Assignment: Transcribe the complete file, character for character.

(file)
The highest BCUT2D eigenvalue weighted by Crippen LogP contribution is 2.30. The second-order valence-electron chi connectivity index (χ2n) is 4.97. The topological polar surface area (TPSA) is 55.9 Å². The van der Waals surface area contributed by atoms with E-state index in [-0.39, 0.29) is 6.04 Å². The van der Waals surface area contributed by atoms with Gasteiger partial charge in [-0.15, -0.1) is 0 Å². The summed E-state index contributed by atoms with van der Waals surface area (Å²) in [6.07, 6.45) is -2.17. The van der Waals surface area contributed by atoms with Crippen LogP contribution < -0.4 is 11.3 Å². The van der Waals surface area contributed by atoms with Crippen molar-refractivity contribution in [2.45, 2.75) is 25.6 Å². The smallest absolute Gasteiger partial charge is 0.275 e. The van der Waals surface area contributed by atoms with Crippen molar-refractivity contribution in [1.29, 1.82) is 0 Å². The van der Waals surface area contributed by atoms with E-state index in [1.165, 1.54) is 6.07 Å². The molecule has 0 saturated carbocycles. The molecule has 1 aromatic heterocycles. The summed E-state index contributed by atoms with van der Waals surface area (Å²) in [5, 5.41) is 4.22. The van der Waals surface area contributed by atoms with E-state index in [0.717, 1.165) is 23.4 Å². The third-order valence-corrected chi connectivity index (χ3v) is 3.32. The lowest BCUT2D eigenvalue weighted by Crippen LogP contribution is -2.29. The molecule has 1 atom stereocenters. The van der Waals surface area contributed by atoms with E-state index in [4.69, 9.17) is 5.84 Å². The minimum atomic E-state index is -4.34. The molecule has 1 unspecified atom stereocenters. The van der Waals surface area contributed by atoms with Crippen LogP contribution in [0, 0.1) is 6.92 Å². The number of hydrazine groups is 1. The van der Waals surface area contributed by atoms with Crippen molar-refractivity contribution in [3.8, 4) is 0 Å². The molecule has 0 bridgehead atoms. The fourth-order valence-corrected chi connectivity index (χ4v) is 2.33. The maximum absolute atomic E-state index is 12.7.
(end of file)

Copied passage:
The highest BCUT2D eigenvalue weighted by Crippen LogP contribution is 2.30. The second-order valence-electron chi connectivity index (χ2n) is 4.97. The topological polar surface area (TPSA) is 55.9 Å². The van der Waals surface area contributed by atoms with E-state index in [-0.39, 0.29) is 6.04 Å². The van der Waals surface area contributed by atoms with Gasteiger partial charge in [-0.15, -0.1) is 0 Å². The summed E-state index contributed by atoms with van der Waals surface area (Å²) in [6.07, 6.45) is -2.17. The van der Waals surface area contributed by atoms with Crippen LogP contribution < -0.4 is 11.3 Å². The van der Waals surface area contributed by atoms with Crippen molar-refractivity contribution in [2.45, 2.75) is 25.6 Å². The smallest absolute Gasteiger partial charge is 0.275 e. The van der Waals surface area contributed by atoms with Crippen molar-refractivity contribution in [1.29, 1.82) is 0 Å². The van der Waals surface area contributed by atoms with E-state index in [1.165, 1.54) is 6.07 Å². The molecule has 0 saturated carbocycles. The molecule has 1 aromatic heterocycles. The summed E-state index contributed by atoms with van der Waals surface area (Å²) in [5, 5.41) is 4.22. The van der Waals surface area contributed by atoms with E-state index in [0.717, 1.165) is 23.4 Å². The third-order valence-corrected chi connectivity index (χ3v) is 3.32. The lowest BCUT2D eigenvalue weighted by Crippen LogP contribution is -2.29. The molecule has 1 atom stereocenters. The van der Waals surface area contributed by atoms with E-state index in [4.69, 9.17) is 5.84 Å². The minimum atomic E-state index is -4.34. The molecule has 1 unspecified atom stereocenters. The van der Waals surface area contributed by atoms with Crippen LogP contribution in [0, 0.1) is 6.92 Å². The number of hydrazine groups is 1. The van der Waals surface area contributed by atoms with Crippen molar-refractivity contribution in [3.8, 4) is 0 Å². The molecule has 0 bridgehead atoms. The fourth-order valence-corrected chi connectivity index (χ4v) is 2.33. The maximum absolute atomic E-state index is 12.7.